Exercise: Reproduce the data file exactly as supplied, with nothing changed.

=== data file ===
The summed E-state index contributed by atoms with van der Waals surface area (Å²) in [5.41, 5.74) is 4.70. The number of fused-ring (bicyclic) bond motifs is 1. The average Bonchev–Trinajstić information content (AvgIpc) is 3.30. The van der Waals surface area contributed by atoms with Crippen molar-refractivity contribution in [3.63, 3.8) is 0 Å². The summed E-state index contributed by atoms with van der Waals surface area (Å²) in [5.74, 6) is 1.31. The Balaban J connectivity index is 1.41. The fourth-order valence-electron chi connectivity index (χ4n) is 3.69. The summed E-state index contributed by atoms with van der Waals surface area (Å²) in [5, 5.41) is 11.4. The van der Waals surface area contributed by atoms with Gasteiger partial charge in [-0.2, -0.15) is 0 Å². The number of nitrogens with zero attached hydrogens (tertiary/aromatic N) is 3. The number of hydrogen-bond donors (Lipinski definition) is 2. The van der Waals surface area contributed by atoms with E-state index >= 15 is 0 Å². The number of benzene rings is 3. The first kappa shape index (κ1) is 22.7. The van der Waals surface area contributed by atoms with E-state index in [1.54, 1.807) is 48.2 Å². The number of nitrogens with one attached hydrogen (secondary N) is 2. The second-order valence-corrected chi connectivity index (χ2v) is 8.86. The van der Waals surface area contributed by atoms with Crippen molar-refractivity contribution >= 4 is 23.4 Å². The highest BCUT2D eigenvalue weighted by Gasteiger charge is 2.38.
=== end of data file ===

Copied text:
The summed E-state index contributed by atoms with van der Waals surface area (Å²) in [5.41, 5.74) is 4.70. The number of fused-ring (bicyclic) bond motifs is 1. The average Bonchev–Trinajstić information content (AvgIpc) is 3.30. The van der Waals surface area contributed by atoms with Crippen molar-refractivity contribution in [3.63, 3.8) is 0 Å². The summed E-state index contributed by atoms with van der Waals surface area (Å²) in [5.74, 6) is 1.31. The Balaban J connectivity index is 1.41. The fourth-order valence-electron chi connectivity index (χ4n) is 3.69. The summed E-state index contributed by atoms with van der Waals surface area (Å²) in [5, 5.41) is 11.4. The van der Waals surface area contributed by atoms with Gasteiger partial charge in [-0.2, -0.15) is 0 Å². The number of nitrogens with zero attached hydrogens (tertiary/aromatic N) is 3. The number of hydrogen-bond donors (Lipinski definition) is 2. The van der Waals surface area contributed by atoms with E-state index >= 15 is 0 Å². The number of benzene rings is 3. The first kappa shape index (κ1) is 22.7. The van der Waals surface area contributed by atoms with E-state index in [1.54, 1.807) is 48.2 Å². The number of nitrogens with one attached hydrogen (secondary N) is 2. The second-order valence-corrected chi connectivity index (χ2v) is 8.86. The van der Waals surface area contributed by atoms with Crippen molar-refractivity contribution >= 4 is 23.4 Å². The highest BCUT2D eigenvalue weighted by Gasteiger charge is 2.38.